federal agency that deals with such complaints, handled 6,127 of them
(sexual harassment cases) and settled cases worth $7.7m in damages to
victims. In 1997, it handled 15,889 complaints and won $49.4m for victims." The
Economist, February 14, 1998, p. 25
Among the phenomena noted when there is a valid or even pending accusation
of sexual abuse or harassment against an authority figure, is the me
too phenomena. Under these circumstances individual histories have to
be carefully evaluated to rule out Hystories.
(following a book by that title by Elaine Showalter, Columbia University
Press: New York: 1997). Under these circumstances one has to avoid the
misleading heuristics of "where there is smoke there is fire." If
one accusation is true each accusation must be true and multiple accusations
by friends of one figure are the gold standard for proof (i.e. The Salem
Witchcraft Trials). There are a variety of Personality Traits ranging
from Narcissistic or Borderline to Hysteronic or Dependent which are
risk factors for Me tooitis.
The cases below bring up issues and questions which an expert can address
in the course of a forensic psychiatric evaluation.
Are there any conditions which may have limited or influenced the reasonableness
of employee perception of harassment in the specific organizational context?
Did the employer take reasonable steps to prevent sexual harassment?
Did the employee take reasonable steps to prevent sexual harassment?
Did the employer take reasonable steps to correct (i. e. post-vention)?
Did the employee take reasonable steps to complain about sexual harassment?
Additional Articles and Cases of interest:
- Case: Kolstad
v. American Dental Association, No. 98-208.
- Article: Traumatic
Memories as Evidence: True or False?
- Article: The Forensic Psychiatric Expert in Post-Daubert Sexual
Harassment Proceedings. Latest developments in sexual harassment
Savings Bank v. Vinson to Jones v. Clinton.
- Equal Employment Opportunity Commission The
home site of the EEOC, this site contains descriptions of various
employment-related issues ranging from disability discrimination
to workplace sexual harassment.
- Article: Supervisory
Negligence Litigation in Context. When harassment, discrimination,
or assaults take place at work, the supervisor can be charged as
a responsible party. This article discusses the litigation of such
cases. At the same time, each claim needs to be carefully forensically
evaluated for an objective determination of whether the attributions
may be motivated by pre-existing psychopathology or a variety of
- Case: Davis
- Case: Davis
v. Darnaby Family physician is sued by plaintiff alleging
- Article: AHA urges review of sexual-harassment policy.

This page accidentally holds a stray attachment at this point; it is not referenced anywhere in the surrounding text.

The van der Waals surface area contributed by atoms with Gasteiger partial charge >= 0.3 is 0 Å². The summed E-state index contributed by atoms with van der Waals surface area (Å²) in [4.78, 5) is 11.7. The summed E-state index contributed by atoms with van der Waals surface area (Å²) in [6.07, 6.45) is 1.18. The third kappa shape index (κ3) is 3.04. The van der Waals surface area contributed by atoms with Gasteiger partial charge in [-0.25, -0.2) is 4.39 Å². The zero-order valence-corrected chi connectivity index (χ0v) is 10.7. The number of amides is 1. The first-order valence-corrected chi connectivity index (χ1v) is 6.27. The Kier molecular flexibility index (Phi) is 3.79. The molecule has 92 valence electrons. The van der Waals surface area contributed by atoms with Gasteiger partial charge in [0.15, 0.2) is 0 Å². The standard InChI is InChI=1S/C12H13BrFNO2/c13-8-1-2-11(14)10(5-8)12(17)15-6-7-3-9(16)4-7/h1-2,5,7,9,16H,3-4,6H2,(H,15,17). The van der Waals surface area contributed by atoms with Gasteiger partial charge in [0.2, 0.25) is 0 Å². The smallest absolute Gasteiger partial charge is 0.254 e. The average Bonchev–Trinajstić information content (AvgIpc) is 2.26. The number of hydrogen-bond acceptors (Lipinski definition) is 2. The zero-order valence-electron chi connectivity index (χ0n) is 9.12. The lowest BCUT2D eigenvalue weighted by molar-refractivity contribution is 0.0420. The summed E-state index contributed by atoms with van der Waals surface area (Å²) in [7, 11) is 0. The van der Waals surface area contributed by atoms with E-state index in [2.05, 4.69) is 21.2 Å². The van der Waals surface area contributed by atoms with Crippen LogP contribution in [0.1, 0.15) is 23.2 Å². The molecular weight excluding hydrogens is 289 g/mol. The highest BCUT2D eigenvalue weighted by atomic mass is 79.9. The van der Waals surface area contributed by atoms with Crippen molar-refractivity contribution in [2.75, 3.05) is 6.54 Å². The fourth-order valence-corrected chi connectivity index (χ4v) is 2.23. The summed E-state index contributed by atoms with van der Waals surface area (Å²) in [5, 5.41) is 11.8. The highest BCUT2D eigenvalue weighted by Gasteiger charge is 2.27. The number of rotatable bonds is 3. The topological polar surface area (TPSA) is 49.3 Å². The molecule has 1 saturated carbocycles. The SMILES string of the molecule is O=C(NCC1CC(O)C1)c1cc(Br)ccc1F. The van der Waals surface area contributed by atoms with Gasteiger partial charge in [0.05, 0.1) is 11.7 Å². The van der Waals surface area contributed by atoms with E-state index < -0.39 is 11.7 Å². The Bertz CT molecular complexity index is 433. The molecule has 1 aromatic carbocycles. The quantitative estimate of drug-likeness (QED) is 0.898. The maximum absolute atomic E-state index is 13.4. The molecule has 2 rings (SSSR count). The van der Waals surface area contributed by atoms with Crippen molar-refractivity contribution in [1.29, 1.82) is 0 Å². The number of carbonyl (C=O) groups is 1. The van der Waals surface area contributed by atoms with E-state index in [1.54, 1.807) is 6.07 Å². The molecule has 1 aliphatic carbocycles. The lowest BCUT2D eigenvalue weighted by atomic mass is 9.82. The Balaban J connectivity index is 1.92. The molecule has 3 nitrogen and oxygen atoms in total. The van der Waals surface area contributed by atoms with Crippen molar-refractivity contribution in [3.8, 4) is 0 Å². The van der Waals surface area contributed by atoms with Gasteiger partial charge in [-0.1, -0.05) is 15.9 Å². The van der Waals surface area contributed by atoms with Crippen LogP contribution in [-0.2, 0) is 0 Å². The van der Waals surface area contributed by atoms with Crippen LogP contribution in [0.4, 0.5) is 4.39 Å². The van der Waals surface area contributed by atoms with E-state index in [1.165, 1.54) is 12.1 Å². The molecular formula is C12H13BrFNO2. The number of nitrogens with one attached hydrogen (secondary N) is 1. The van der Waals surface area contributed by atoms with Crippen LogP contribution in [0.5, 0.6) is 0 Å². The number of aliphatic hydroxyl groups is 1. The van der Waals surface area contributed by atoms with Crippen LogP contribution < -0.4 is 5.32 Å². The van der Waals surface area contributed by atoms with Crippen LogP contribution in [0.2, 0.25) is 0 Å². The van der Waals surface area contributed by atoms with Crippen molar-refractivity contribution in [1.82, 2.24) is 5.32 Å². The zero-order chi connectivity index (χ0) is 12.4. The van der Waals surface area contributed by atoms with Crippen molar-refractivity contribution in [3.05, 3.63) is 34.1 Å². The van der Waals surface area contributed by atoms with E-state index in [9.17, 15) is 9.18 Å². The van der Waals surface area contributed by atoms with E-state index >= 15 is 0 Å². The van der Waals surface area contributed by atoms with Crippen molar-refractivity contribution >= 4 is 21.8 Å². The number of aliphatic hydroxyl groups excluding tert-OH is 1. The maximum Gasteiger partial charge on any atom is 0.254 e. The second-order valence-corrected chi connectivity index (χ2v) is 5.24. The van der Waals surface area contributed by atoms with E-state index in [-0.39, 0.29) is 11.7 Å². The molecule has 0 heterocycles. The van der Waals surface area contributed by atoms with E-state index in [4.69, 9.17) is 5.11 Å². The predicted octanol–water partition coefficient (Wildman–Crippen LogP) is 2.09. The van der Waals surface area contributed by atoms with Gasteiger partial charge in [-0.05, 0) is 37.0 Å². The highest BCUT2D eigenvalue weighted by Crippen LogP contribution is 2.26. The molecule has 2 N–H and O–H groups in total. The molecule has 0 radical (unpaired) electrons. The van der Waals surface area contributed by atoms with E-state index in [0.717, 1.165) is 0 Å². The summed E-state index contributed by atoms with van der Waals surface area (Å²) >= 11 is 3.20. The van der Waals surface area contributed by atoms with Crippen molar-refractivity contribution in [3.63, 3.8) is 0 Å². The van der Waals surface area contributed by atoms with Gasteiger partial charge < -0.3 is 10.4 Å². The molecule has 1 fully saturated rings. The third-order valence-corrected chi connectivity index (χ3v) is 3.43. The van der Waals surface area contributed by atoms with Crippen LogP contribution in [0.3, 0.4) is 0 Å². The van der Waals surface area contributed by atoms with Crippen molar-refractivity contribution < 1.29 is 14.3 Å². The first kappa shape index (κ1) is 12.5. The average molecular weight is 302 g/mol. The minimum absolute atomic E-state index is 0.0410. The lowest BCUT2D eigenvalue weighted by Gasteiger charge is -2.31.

In the wake of two recent U.S. Supreme Court rulings on workplace
sexual harassment, hospitals should review their personnel policies to
ensue compliance, the AHA and the American Society for Healthcare Human
Resources Administration (ASHHRA) warned. The groups issued an advisory
last week, urging hospitals to review their harassment policies in light
of the high court's action, which made clear employers are responsible
for the sexual misconduct of supervisors even if the employers knew nothing
about the situations. The advisory is posted on the AHA Web site at or
call ASHHRA at (312) 422-3982. [American Hospital Association Newsletter,
- Article: "Ban
Genetic Discrimination" Boston Globe Op-Ed piece by Dr.
Harold J. Bursztajn and Dr. Richard Sobel, that appeared on August
Recent Supreme Court Decision Highlights
- Case: General
Electric Co. v. Joiner Supreme Court decision on testimony
by scientific experts. Reasonableness of perception as one dimension
of a forensic psychiatric examination.
- Article: Supreme
Court Draws Line on Sexual Harassment
In a unanimous opinion sure to send big ripples throughout American
workplaces, the justices also put new constraints on harassment
suits of all kinds, urging judges to use common sense in deciding
whether to let sexual-harassment cases go forward. 'We have never
held that workplace harassment, even harassment between men and
women, is automatically discrimination,' Justice Antonin Scalia
wrote in a strikingly direct seven-page opinion for the court.
The law doesn't cover ordinary 'intersexual flirtation'; nor
does it apply in the ways men and women routinely interact,'
he added. [Wall Street Journal - Interactive Ed, High Court Says
Harassment Law Applies to Same-Sex Relationships, March 5, 1998.]
- Difference and Pathology: Stereotypes of Sexuality, Race and
Madness. by Sander L. Gilman. Cornell University Press, Ithaca:
- Hystories by
Elaine Showalter -- book on false accusations and pseudo-illness.
Dr. Bursztajn has an active patient care practice and consults to physicians,
institutions, judges, and plaintiff and defense counsel nationally.